- Checkpoint 5: After a short flat run, the hike began on a very slippery and steep slope of Mount Agan (about 110m elevation gain in less 2 km). Using glute muscles to push me up slowly one step at a time, I finally reached the top where a kind volunteer await there. He handed me a long stick which I used to descent slowly among tall bushes and slippery soil. There were 2 rope sections where I slid like a kid coming down from playground slide. “Welcome to CP 5. This is the last one before you finish”, said a lovely lady at one of the most beautiful checkpoint. I really thought there would be another big hill to climb so this was a positive surprise.
- Finish: With about 5km to go, I was pretty excited to finish until carelessly missed the left turn after Bario Asal Longhouse. “You got to turn back!” shouted Terrence (a 2016 finisher) as he spotted me. At this point, it felt like an anti-climax which dampen my spirit. Thanks to Terrence who ran with me to the correct junction then stayed with me while we did the rice field loop till last remaining kilometer (after the additional 2 km distance). I did not finish strong as I would like and could have been better – 16th out of 32 finishers, 3rd ladies.
- Lesson Learnt: Test new water bladder with water before any race (mine leaked when discovered the night before the race – this has cost me time in the race and interrupt my hydration routine because I have to stop to drink as opposed to having a bladder). Prepare suitable shoes for the specific condition (muddy and wet).
Awards Dinner and Cultural Show
Felt very welcomed at Ulung Palang B Long House for a night to remember. Finishers awarded a certificate and a bead bangle (with Runners Wild design) crafted by local women from Pa Lungan village. Top 3 male and females received additional Kelabit bead necklace. We feasted over a spread of delicious local dishes and entertained by cultural performances from the community of the longhouse.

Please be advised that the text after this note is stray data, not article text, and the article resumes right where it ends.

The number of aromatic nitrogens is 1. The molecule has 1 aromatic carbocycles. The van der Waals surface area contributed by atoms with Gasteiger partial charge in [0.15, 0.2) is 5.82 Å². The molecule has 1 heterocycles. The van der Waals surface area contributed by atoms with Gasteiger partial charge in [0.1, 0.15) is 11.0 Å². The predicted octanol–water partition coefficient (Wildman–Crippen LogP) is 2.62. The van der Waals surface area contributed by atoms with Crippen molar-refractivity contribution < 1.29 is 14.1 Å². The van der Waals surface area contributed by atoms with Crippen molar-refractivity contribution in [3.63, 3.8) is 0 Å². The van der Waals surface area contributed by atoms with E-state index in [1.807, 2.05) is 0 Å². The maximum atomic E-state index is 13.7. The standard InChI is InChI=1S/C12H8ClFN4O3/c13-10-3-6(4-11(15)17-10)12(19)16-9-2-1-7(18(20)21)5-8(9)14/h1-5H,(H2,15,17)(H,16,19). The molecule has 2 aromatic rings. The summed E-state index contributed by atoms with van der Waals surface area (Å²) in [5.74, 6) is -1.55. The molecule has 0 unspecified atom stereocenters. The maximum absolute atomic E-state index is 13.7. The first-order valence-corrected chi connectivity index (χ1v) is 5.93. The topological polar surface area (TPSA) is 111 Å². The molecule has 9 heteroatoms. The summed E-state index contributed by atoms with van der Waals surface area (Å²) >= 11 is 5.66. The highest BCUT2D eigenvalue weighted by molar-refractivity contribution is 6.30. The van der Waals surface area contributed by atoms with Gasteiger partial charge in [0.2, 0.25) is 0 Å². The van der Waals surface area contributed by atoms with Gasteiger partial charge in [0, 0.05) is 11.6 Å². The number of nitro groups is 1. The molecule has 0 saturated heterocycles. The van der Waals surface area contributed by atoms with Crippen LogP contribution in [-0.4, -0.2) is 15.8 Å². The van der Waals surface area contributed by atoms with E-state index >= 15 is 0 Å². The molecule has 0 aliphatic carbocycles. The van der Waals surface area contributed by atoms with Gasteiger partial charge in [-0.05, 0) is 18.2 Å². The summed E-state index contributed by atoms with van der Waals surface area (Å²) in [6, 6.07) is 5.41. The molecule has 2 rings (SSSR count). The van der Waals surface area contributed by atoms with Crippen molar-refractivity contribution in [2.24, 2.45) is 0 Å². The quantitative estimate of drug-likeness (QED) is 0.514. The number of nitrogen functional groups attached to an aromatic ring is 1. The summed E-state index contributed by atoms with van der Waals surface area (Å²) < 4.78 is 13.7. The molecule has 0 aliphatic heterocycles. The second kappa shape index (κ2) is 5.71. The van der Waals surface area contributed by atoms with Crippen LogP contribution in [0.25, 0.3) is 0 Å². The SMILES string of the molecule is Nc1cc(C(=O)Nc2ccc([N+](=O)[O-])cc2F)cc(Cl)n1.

Mates In Bario
Not just I met friendly Kelabit in Bario land, I also made new acquaintances who participated in the race and shared this unique Bario experience with. Picture courtesy Miki Mei Kee (Running Kaki Malaysia) and Saurabh Mahanta. Hover over for details.
It went without saying that it’s felt very special when the Race Director and crew were at the airport to welcome and farewell runners, one flight after another. It surely remains a memorable running experience just like the mud stain on my North Face shoes. With hindsight, I was glad the race was tough due to the weather condition and terrain.
My takeaway is to run as graceful as the hornbill dancer and have courage like the warrior when running on a tougher trail.
Should you long for a trail run in a pristine beauty that will impact on local community and sustain the local tourism, this race is one you never regret. Leave your comfort behind, run free and run wild. Bario is guaranteed to charm and soothe your soul, nourish your wellbeing and challenge the legs as well as test the mind.
Sign Up and Accommodation Registration at Runners Wild website with fee RM 136 (SGD 45). According to Kuhan, the fees went fully into the event organising, the manpower, and all race day preparation. Organiser put up runners in homestay partners (traditional longhouse or stand-alone house). I stayed at De Plateau Lodge owned by Douglas Munney and Millie Tiger with other runners whom I made new acquaintance with.
Getting There Runners Wild can assist with travel arrangement. Flight to East Malaysia via Miri with Air Asia from Singapore. Then, less than an hour to Bario via MASwings Airline. On the way back, I flew to Miri via Marudi.
Getting Around Homestay service includes airport pick-up, send off to race briefing and start of the race. No bus, cab or Uber here, either walk or hitchhike which is pretty common. You can arrange with homestay host or get a guide to visit other interesting places.
Need To Know Race cut-off is 12 hours and runners require to reach Checkpoint 3 distance 30km within 7 hours. A drop bag is allowed at CP3. Water is provided but mandatory to carry 2 litres and bring own food. Barrio is remote from geography and connection to the outside – so in event of an emergency there’s 2 hours helicopter ride to reach the nearest hospital since clinic in Bario is basic. No internet and phone line connections are very spotty – only Celcom and Tune Talk can be used.
Do again? Absolutely. Very well organised event despite the weather condition, credit for a smooth local community involvement, inter-village collaboration and various type of logistic. Above all, shall I ever return to Bario? Easy answer for a place that exhibits “the bluest skies and sometimes the most spectacular of evening stars” as mentioned in the welcome letter from the Race Director. Return I shall!
Last but not least, enjoy the beautiful pictures of Bario trail and its culture in the gallery below. Pictures courtesy of Runners Wild and credit to various photographers.
Live To Thrive,
UPDATE SEPTEMBER 2017: Runners Wild/Specialized Sports Services announced their 3-year program in Bario came to an end and currently in the process of working on something new.